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The Secret History of Texas Music

“The Way” (1998)

Written by: Tony Scalzo Recorded by: Fastball

In the summer of 1997 Tony Scalzo was living in Austin and writing songs for his band Fastball’s second album. One morning he came across a story in the Austin American-Statesman: “Elderly Salado Couple Missing on a Trip to Nowhere.” Lela and Raymond Howard, both in their eighties, had left home a few days earlier, headed for the Pioneer Day festival in nearby Temple—and disappeared. The story noted that both husband and wife were ailing: she had Alzheimer’s and he was recovering from brain surgery. They had almost certainly met with a terrible fate, but as Scalzo read, he was moved to imagine a romantic alternative. “I was thinking,” he says, “maybe they just wanted to get away from their responsibilities and get back to that time when they were young lovers.”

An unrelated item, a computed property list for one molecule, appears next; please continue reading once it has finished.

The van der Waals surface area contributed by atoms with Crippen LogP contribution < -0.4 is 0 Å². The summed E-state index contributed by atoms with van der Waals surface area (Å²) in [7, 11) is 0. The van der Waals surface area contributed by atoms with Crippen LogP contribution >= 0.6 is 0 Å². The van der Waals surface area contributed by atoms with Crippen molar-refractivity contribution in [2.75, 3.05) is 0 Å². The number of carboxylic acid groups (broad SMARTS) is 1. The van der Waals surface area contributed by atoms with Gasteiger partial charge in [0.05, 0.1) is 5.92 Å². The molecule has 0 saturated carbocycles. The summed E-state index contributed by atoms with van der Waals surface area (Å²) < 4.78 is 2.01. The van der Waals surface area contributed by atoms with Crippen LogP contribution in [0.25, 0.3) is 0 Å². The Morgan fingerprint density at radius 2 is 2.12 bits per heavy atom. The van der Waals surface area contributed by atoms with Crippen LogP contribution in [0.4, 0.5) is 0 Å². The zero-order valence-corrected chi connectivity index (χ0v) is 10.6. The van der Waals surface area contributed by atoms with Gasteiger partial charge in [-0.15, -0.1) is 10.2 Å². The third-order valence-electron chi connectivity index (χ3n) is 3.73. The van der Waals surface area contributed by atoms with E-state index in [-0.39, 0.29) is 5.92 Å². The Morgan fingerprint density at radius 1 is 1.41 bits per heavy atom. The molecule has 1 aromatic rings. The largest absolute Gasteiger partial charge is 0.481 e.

As this story unfolded in his mind, he began crafting some lyrics, pairing the words with a minor-key melody. At the chorus, he switched to a major chord, to capture the fanciful triumph he imagined for the couple: they had found a way to cheat death and live on.

Less than two weeks later, the Howards were found in their car at the bottom of a 25-foot cliff near Hot Springs, Arkansas. Lost and far from home, they had died the day after leaving Salado. But Scalzo didn’t change his lyrics—he preferred his version of what had happened to them. In 1998 you couldn’t turn on a radio without hearing his song, titled “The Way.” Years later he met the couple’s children. “They were very nice,” he says. “They never made a disparaging comment about this alt-rock guy writing about their family. They were grateful that the Howards got something larger-than-life attached to their legacies.”

Anyone can see the road that they walk on is paved in gold
And it’s always summer, they’ll never get cold
They’ll never get hungry, they’ll never get old and gray. 

The Way: Lyrics printed with permission.

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